This brief provides an overview of the literacy programs in the 10 schools,including instructional methods and resources, interventions employed, the classroom environment, teacher characteristics, use of assessment and the extent of instruction in Native languages. The discussion which follows raises significant questions which point to the need for further research.
Instructional Methods and Resources
As seen in Figure 1, no two literacy programs were identical, although some schools shared common elements. Commercial reading programs such as SRA, Nelson Benchmarks, Mastery Reading, Corrective Reading, Star Reading, Accelerated Reading, Reading Recovery, Reading 2000, SRA and Scholastic were commonly employed. Five schools had instituted highly structured reading programs, believing that their students benefited from direct instruction or precision teaching and predictable lesson patterns and routines. Several schools emphasized vocabulary building to overcome English language deficits that interfered with comprehension and reading in the content areas. One tailored instructional strategies to cater to students’ perceived visual learning style. Some assigned literacy instruction such prominence that other areas of the curriculum were compressed or integrated into the reading and writing programs. Alert Bay possessed an exceptionally rich library.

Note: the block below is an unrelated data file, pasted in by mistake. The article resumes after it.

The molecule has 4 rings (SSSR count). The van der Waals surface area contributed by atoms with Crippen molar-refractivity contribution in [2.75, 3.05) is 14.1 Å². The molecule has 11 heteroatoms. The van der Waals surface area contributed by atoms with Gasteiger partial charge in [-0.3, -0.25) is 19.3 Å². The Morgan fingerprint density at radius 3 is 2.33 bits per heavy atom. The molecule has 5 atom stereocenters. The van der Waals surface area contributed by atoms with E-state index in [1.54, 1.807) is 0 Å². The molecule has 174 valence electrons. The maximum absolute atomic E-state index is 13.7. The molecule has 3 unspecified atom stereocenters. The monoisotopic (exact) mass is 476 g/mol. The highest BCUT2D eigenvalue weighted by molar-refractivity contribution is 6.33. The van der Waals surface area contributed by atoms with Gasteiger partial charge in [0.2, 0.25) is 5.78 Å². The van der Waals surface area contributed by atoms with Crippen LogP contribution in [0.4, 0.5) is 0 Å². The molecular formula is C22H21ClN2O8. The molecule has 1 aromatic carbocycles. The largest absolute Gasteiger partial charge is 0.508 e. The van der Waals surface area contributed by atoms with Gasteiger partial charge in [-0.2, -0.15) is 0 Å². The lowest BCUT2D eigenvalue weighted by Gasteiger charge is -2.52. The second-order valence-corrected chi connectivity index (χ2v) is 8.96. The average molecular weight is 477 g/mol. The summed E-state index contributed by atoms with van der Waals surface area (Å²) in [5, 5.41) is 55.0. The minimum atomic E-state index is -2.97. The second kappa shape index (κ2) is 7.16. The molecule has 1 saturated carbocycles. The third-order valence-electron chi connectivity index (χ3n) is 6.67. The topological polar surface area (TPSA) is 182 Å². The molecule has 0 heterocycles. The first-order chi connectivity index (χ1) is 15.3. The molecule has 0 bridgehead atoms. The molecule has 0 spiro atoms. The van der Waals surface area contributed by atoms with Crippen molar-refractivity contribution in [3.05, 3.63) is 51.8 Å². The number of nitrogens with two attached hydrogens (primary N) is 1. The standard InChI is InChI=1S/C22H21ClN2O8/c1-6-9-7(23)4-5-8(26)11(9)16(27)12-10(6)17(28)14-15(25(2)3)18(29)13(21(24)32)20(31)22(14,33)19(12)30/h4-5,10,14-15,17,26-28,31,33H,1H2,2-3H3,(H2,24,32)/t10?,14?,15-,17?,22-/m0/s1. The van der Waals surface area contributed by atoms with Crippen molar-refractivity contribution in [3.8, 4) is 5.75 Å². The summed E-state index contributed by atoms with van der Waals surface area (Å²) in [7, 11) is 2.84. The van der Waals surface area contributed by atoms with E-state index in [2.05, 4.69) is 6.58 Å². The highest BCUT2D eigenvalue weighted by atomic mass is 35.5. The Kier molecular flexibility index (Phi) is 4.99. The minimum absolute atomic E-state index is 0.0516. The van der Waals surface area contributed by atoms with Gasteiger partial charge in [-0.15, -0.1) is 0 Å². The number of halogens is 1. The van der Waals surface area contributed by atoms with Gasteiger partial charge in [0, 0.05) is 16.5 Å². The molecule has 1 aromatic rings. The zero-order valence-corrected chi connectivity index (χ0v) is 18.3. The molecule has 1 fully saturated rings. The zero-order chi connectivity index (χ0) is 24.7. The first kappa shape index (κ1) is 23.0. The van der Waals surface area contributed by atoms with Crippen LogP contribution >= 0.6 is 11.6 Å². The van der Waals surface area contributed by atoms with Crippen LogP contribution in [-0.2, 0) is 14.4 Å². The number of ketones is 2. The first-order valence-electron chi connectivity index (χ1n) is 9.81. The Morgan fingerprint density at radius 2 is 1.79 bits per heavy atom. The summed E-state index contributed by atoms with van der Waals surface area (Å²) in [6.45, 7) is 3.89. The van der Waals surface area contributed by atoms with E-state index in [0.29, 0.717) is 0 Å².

Four schools employed ability groupings and levelled reading materials. This method of grouping for instruction entailed common language arts timetabling for primary classes or even school-wide. In some of these sites, teaching assistants, student teachers and other resource personnel were also utilized to create very low pupil/teacher ratios for more targeted instruction. Other schools relied on conventional grade groupings, with teachers seeking to meet the diverse needs and abilities within the classroom. Four schools made use of computerized reading programs to allow individualized guided instruction.